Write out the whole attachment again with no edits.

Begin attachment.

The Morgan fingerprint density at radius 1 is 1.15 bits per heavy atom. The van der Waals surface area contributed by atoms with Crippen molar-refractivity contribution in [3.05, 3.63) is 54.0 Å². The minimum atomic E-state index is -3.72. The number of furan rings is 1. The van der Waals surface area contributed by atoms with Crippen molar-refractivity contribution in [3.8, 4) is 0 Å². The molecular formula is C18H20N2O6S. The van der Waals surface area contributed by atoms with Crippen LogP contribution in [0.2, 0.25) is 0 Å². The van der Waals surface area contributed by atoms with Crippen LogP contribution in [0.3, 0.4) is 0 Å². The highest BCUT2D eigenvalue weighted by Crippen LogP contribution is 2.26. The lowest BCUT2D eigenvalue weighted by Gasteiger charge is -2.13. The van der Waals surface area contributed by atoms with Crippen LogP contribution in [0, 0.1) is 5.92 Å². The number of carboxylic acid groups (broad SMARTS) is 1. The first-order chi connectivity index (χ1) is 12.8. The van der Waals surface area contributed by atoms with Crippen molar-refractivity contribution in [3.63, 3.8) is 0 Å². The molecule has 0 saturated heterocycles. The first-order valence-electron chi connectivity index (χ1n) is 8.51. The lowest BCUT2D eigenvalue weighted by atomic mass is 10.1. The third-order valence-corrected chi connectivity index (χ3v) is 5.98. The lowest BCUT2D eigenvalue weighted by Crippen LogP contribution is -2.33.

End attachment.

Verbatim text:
The Morgan fingerprint density at radius 1 is 1.15 bits per heavy atom. The van der Waals surface area contributed by atoms with Crippen molar-refractivity contribution in [3.05, 3.63) is 54.0 Å². The minimum atomic E-state index is -3.72. The number of furan rings is 1. The van der Waals surface area contributed by atoms with Crippen molar-refractivity contribution in [3.8, 4) is 0 Å². The molecular formula is C18H20N2O6S. The van der Waals surface area contributed by atoms with Crippen LogP contribution in [0.2, 0.25) is 0 Å². The van der Waals surface area contributed by atoms with Crippen LogP contribution in [0.3, 0.4) is 0 Å². The highest BCUT2D eigenvalue weighted by Crippen LogP contribution is 2.26. The lowest BCUT2D eigenvalue weighted by Gasteiger charge is -2.13. The van der Waals surface area contributed by atoms with Crippen LogP contribution in [0, 0.1) is 5.92 Å². The number of carboxylic acid groups (broad SMARTS) is 1. The first-order chi connectivity index (χ1) is 12.8. The van der Waals surface area contributed by atoms with Crippen molar-refractivity contribution in [3.63, 3.8) is 0 Å². The molecule has 0 saturated heterocycles. The first-order valence-electron chi connectivity index (χ1n) is 8.51. The lowest BCUT2D eigenvalue weighted by atomic mass is 10.1. The third-order valence-corrected chi connectivity index (χ3v) is 5.98. The lowest BCUT2D eigenvalue weighted by Crippen LogP contribution is -2.33.